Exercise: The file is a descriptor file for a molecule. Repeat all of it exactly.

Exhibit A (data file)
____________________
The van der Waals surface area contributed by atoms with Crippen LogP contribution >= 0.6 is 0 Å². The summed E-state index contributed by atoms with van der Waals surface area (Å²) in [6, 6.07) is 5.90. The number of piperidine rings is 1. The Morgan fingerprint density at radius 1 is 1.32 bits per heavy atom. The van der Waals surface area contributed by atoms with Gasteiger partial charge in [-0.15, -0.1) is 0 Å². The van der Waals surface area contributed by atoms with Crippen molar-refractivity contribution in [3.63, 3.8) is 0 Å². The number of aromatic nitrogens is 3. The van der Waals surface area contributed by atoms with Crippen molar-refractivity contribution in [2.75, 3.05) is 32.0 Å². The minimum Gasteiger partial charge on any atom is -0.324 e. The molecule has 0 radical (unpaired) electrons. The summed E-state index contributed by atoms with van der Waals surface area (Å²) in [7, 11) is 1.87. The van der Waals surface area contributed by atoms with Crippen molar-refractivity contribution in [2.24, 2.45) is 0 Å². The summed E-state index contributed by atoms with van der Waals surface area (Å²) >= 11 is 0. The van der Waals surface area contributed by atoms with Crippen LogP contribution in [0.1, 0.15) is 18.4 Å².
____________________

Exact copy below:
The van der Waals surface area contributed by atoms with Crippen LogP contribution >= 0.6 is 0 Å². The summed E-state index contributed by atoms with van der Waals surface area (Å²) in [6, 6.07) is 5.90. The number of piperidine rings is 1. The Morgan fingerprint density at radius 1 is 1.32 bits per heavy atom. The van der Waals surface area contributed by atoms with Gasteiger partial charge in [-0.15, -0.1) is 0 Å². The van der Waals surface area contributed by atoms with Crippen molar-refractivity contribution in [3.63, 3.8) is 0 Å². The number of aromatic nitrogens is 3. The van der Waals surface area contributed by atoms with Crippen molar-refractivity contribution in [2.75, 3.05) is 32.0 Å². The minimum Gasteiger partial charge on any atom is -0.324 e. The molecule has 0 radical (unpaired) electrons. The summed E-state index contributed by atoms with van der Waals surface area (Å²) in [7, 11) is 1.87. The van der Waals surface area contributed by atoms with Crippen molar-refractivity contribution in [2.24, 2.45) is 0 Å². The summed E-state index contributed by atoms with van der Waals surface area (Å²) >= 11 is 0. The van der Waals surface area contributed by atoms with Crippen LogP contribution in [0.1, 0.15) is 18.4 Å².